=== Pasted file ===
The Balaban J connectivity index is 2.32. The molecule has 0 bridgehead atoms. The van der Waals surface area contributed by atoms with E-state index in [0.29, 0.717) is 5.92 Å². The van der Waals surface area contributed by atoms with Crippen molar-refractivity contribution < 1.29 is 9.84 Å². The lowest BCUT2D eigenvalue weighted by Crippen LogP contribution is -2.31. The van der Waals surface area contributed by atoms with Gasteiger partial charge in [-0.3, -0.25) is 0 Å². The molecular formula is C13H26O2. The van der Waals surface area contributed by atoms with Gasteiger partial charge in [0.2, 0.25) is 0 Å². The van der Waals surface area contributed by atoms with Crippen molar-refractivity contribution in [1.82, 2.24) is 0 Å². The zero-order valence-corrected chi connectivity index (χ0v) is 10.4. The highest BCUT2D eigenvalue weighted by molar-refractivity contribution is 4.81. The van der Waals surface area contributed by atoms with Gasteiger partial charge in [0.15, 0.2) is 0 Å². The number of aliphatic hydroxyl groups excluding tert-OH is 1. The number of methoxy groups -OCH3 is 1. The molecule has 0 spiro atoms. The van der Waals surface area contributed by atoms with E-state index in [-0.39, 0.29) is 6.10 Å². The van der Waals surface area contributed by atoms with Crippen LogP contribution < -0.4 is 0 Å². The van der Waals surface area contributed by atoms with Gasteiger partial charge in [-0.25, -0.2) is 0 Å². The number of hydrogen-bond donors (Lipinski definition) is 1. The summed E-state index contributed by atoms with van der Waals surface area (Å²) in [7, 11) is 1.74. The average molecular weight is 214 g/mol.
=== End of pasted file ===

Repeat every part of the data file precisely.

The Balaban J connectivity index is 2.32. The molecule has 0 bridgehead atoms. The van der Waals surface area contributed by atoms with E-state index in [0.29, 0.717) is 5.92 Å². The van der Waals surface area contributed by atoms with Crippen molar-refractivity contribution < 1.29 is 9.84 Å². The lowest BCUT2D eigenvalue weighted by Crippen LogP contribution is -2.31. The van der Waals surface area contributed by atoms with Gasteiger partial charge in [-0.3, -0.25) is 0 Å². The molecular formula is C13H26O2. The van der Waals surface area contributed by atoms with Gasteiger partial charge in [0.2, 0.25) is 0 Å². The van der Waals surface area contributed by atoms with Crippen molar-refractivity contribution in [1.82, 2.24) is 0 Å². The zero-order valence-corrected chi connectivity index (χ0v) is 10.4. The highest BCUT2D eigenvalue weighted by molar-refractivity contribution is 4.81. The van der Waals surface area contributed by atoms with Gasteiger partial charge in [0.15, 0.2) is 0 Å². The number of aliphatic hydroxyl groups excluding tert-OH is 1. The number of methoxy groups -OCH3 is 1. The molecule has 0 spiro atoms. The van der Waals surface area contributed by atoms with E-state index in [-0.39, 0.29) is 6.10 Å². The van der Waals surface area contributed by atoms with Crippen LogP contribution < -0.4 is 0 Å². The van der Waals surface area contributed by atoms with Gasteiger partial charge in [-0.25, -0.2) is 0 Å². The number of hydrogen-bond donors (Lipinski definition) is 1. The summed E-state index contributed by atoms with van der Waals surface area (Å²) in [7, 11) is 1.74. The average molecular weight is 214 g/mol.